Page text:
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HOWTO survive social encounters with British people

Life in the UK is not always straightforward. One needs time to get accustomed to the social norms in order to be able to understand the subtle meanings that are implied in social encounters. I will attempt, through an array of generalisations and stereotypes, to illustrate these differences. Continue reading only if you don’t take yourself too seriously.

There are many differences between how people from the UK and how people from the Mediterranean respond in certain social situations. The usual British way of dealing with dislike, for instance, is to keep silent and wait until the person that makes you uncomfortable leaves or stops talking. Confrontation is discouraged and is usually avoided. The most you get is the occasional tapping of the tongue to the upper jaw, making that tut tut (or tsk tsk) sound, that when accompanied with a left-right-left nod of the head, indicates disapproval.

The way British people behave in trains is indicative of their non-confrontational attitude. In trains in the UK there is always an idiot that sits in the silent part of the train and decides that it’s a good idea to talk on the phone, despite it being explicitly prohibited, clearly marked with dozens of ‘this is a silent coach’ stickers on the windows. The British passengers sit and look at their fellow passengers in order to verify that the discontent is shared. Then they make that horrible tsk-tsk sound with their tongue but rarely go beyond that. No confrontation, not even a polite request to stop talking whilst in the silent coach.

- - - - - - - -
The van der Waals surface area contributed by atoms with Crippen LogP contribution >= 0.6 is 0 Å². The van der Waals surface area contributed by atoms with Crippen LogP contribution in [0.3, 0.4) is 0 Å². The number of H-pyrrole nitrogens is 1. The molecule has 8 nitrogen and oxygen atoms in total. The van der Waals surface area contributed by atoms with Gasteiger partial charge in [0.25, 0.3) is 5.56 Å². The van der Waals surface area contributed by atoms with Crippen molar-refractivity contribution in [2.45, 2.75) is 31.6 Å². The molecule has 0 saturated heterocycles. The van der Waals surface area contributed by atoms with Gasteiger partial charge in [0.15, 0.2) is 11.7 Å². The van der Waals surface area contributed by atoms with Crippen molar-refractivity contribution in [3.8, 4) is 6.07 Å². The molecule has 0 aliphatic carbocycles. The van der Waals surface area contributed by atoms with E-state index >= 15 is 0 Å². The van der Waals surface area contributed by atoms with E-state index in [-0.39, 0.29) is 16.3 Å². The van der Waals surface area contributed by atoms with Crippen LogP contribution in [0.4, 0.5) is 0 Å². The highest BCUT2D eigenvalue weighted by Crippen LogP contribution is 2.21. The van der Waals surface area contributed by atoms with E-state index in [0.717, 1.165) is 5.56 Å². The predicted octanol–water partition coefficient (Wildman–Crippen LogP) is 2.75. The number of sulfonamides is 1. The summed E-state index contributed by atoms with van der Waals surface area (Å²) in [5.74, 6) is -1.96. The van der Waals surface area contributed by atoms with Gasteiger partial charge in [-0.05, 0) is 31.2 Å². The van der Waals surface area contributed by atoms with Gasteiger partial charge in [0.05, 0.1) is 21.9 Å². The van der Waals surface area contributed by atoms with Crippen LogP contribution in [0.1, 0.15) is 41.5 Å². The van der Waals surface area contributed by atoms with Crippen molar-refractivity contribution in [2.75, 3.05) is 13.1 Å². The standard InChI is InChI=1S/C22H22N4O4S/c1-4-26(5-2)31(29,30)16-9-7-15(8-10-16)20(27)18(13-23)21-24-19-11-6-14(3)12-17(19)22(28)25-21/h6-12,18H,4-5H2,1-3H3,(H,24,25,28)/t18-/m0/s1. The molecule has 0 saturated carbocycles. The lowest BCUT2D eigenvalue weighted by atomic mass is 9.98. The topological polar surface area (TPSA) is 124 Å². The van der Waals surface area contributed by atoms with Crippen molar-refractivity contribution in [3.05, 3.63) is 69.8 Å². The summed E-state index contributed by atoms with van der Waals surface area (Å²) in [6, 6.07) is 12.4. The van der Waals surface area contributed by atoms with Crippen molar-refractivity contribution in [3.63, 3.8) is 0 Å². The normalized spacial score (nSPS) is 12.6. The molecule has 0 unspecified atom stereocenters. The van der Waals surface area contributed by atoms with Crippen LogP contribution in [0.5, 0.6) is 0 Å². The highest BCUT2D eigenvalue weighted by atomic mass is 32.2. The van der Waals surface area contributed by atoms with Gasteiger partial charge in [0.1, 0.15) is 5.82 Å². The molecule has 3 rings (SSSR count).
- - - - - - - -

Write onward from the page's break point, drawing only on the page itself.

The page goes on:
The same non-confrontational attitude prevails when passengers have their earphones too loud in public transport. British people rarely ask the person who is being loud to lower the volume of his/her earphones, despite them being obviously agitated by it. They will look at each other, make the tsk-tsk sound and then co-exist in a spirit of mutual discomfort and passivity.

When people of Mediterranean upbringing feel discontent, they express it and they confront others in order to make them stop doing whatever they are doing that annoys them. When they have something to say, they just do; they just say whatever comes to their mind. British people, even when they want to say something that would benefit the other, they rarely go about and say “I think the way you are doing X is wrong/not efficient/whatever and a better way to go about would be to do Y”. They tend to keep to themselves. When they express their thoughts, they do so in such a way as to avoid direct confrontation. They offer their opinion as an additional option for you to consider, rather than as a direct alternative or a better way to do what you are doing. This sense of non-confrontation is embedded into the core of their social interaction.

The same attitude can be seen when they are explicitly called to give their opinion on something. It took me a while to realise that when they start a sentence with anything that includes the word ‘interesting’, what they really mean is that they disagree with you and that they probably think that you are an idiot who has no idea what he/she is talking about.